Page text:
For many who grow up in Japan, the sounds, scents and even the sensations of nature are thought to be divine and sacred. Which is why, even the Japanese language has words specifically for the experience of being inside a forest. The word komorebi describes how light dapples through tree leaves, while shinrinyoku expresses the restorative benefits of taking a walk in the forest. In the hopes of sharing the restorative benefits of the Japanese forest with everyone this holiday season, we asked our Tortoise members about their favorite wooden items, so we can help you put some forest under your tree this year!
1. Tumi-Ishi Stacking Rocks
"I love the contrast between the geometric shape of these blocks and their natural wood grains. They're meditative and whimsical, but also a perfect gift my daughter who's just learning how to stack and build. Even when they tumble down and scatter, it looks like a work of art.
"These elegant plate-like bowls elevate every meal I serve because of their simplicity. This winter I enjoy putting my Satsumai oranges on them, and use the smallest size as a dessert plate for a really good holiday cookie or a slice of sponge cake with my cup of tea. Whenever I hold them in my hands, I feel the warmth of the trees."
3. Bunaco Coiled Beechwood Bowls and Plates
"These beechwood bowls are really special and get used for lots of different things. The largest bowl is used for big salads or as as a centerpiece for fruit, but the smaller bowls are great for dry or wet foods, both hot and cold. They're lightweight and simple, and when I think about how they're coiled together from strips of wood - it's kind of magical. "
"The cedar wood brings a whole different note to the taste of your sake, and knowing the company's been making them for over a hundred years adds to the experience too. The wood keeps hot things hot, and cold things cool - it's a pretty unique experience to drink a frothy cold beer out of a bent wood cup."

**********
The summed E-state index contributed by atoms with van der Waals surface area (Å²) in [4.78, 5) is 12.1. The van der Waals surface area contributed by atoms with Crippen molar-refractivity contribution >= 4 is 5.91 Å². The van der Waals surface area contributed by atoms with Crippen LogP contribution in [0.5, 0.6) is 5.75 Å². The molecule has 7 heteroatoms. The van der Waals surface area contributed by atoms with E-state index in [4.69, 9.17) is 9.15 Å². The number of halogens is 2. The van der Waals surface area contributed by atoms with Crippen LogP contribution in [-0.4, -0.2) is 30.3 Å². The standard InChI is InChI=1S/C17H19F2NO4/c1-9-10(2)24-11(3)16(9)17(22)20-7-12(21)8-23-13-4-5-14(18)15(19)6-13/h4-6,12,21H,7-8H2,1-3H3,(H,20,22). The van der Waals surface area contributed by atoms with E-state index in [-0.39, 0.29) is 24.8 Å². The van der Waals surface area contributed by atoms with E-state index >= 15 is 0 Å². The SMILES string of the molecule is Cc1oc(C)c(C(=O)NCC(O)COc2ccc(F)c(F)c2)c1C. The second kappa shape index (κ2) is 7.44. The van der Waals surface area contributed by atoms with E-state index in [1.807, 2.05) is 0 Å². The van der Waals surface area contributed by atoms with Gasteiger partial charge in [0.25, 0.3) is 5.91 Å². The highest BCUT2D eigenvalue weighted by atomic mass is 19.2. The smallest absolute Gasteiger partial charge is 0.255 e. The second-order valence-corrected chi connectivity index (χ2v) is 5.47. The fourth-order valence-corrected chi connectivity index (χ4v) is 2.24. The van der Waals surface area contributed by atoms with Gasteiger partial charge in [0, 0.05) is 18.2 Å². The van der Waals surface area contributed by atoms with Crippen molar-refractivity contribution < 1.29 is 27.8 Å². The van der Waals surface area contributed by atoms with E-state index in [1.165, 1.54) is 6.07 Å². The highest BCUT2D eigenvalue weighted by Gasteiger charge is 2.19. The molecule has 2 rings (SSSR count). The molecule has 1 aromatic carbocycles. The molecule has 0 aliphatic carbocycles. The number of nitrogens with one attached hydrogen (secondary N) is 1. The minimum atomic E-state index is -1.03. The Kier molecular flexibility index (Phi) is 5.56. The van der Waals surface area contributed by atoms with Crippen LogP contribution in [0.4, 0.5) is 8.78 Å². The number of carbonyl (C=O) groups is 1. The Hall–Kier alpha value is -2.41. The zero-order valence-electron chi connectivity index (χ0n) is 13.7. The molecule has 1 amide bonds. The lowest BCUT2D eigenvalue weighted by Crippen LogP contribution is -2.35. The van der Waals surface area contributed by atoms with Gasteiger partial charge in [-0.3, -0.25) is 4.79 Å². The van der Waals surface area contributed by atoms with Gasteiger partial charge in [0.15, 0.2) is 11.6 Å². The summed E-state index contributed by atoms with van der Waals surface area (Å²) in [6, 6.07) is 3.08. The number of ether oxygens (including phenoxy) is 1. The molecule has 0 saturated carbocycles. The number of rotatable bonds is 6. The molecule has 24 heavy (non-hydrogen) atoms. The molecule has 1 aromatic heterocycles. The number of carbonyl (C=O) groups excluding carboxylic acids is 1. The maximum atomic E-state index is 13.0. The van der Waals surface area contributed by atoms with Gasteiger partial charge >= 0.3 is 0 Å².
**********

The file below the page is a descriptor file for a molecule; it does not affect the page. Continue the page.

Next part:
"Seeing my 'paper wood' paper weight on my desk always cheers me up. I love their graphic colors combined with the organic shape, and when I hold one in my hand, it gives me a calming feeling."
6. Kosuga Bamboo Charcoal Incense
"This is the incense our entire team at Tortoise waited 6 months to receive. Even for folks who don't like incense, I feel like they get converted when they burn a scent from this line. It's light, not overbearing, gentle
. I like to light a pine incense when I get home from work. It's a great way to unwind and feel a little transported."
"These trivets are woven from the bark of shina trees, a rare craft in modern Japan. They're really useful around the kitchen, and just so beautiful as it ages. It feels special to support a historic craft that's making a come back through such modern design."
8. Shina Flower Basket by F/Style
"Even when I don't have a flower hanging inside this basket, I love the way it looks on the wall. But it does encourage me to collect and dry my own flowers. It's sculptural and simple - you could even put a small glass tube inside to hold a plant with water. "
"These tea canisters are each made from a single piece of Japanese Cherry Birch, so each one feels like a piece of art. It's lacquered, but you can see the luster of the wood underneath. I've been drinking a lot of tea lately, so this canister makes that daily ritual a little more meaningful."
"The cherry bark for this tea container is harvested between August and September in the mountains of Northern Japan. The craftspeople peel away the bark from trunks (see below) and dry those strips for 2 years before it's even used. The bark on the tree grows back, so the whole process is sustainable. You can't help but think of the process and large amount of work that goes into every single piece when you see this canister. It's such a wonder."
Our last day for online orders for Christmas is December 10th, so please shop early and continue to stay safe! 🌱 We greatly appreciate our Tortoise community this holiday season.